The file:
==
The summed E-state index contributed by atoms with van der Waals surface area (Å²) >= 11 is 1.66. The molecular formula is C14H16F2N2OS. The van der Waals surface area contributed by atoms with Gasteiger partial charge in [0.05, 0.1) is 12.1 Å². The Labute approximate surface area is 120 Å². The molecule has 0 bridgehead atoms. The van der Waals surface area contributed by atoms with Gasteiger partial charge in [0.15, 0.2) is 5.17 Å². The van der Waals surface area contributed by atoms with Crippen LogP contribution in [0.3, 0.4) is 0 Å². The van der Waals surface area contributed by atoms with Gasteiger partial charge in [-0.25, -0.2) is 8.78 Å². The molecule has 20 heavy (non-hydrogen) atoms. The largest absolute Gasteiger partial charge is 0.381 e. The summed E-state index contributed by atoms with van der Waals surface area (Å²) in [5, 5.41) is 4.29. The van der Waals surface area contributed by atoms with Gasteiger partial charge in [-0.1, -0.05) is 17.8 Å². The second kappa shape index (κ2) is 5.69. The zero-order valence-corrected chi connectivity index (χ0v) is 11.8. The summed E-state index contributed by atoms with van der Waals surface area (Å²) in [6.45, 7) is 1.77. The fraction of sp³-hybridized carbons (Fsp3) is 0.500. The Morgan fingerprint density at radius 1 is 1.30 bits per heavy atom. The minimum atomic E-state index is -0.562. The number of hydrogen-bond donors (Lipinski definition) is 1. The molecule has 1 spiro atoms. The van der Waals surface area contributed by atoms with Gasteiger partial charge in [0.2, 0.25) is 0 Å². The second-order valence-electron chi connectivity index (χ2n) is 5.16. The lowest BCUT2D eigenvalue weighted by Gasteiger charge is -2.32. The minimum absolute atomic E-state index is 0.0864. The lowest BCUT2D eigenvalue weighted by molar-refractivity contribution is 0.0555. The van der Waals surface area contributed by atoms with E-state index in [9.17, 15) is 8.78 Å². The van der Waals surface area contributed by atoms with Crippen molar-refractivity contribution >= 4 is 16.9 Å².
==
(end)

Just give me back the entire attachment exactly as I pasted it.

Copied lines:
The summed E-state index contributed by atoms with van der Waals surface area (Å²) >= 11 is 1.66. The molecular formula is C14H16F2N2OS. The van der Waals surface area contributed by atoms with Gasteiger partial charge in [0.05, 0.1) is 12.1 Å². The Labute approximate surface area is 120 Å². The molecule has 0 bridgehead atoms. The van der Waals surface area contributed by atoms with Gasteiger partial charge in [0.15, 0.2) is 5.17 Å². The van der Waals surface area contributed by atoms with Crippen LogP contribution in [0.3, 0.4) is 0 Å². The van der Waals surface area contributed by atoms with Gasteiger partial charge in [-0.25, -0.2) is 8.78 Å². The molecule has 20 heavy (non-hydrogen) atoms. The largest absolute Gasteiger partial charge is 0.381 e. The summed E-state index contributed by atoms with van der Waals surface area (Å²) in [5, 5.41) is 4.29. The van der Waals surface area contributed by atoms with Gasteiger partial charge in [-0.1, -0.05) is 17.8 Å². The second kappa shape index (κ2) is 5.69. The zero-order valence-corrected chi connectivity index (χ0v) is 11.8. The summed E-state index contributed by atoms with van der Waals surface area (Å²) in [6.45, 7) is 1.77. The fraction of sp³-hybridized carbons (Fsp3) is 0.500. The Morgan fingerprint density at radius 1 is 1.30 bits per heavy atom. The minimum atomic E-state index is -0.562. The number of hydrogen-bond donors (Lipinski definition) is 1. The molecule has 1 spiro atoms. The van der Waals surface area contributed by atoms with Gasteiger partial charge in [0.2, 0.25) is 0 Å². The second-order valence-electron chi connectivity index (χ2n) is 5.16. The lowest BCUT2D eigenvalue weighted by Gasteiger charge is -2.32. The minimum absolute atomic E-state index is 0.0864. The lowest BCUT2D eigenvalue weighted by molar-refractivity contribution is 0.0555. The van der Waals surface area contributed by atoms with E-state index in [9.17, 15) is 8.78 Å². The van der Waals surface area contributed by atoms with Crippen molar-refractivity contribution >= 4 is 16.9 Å².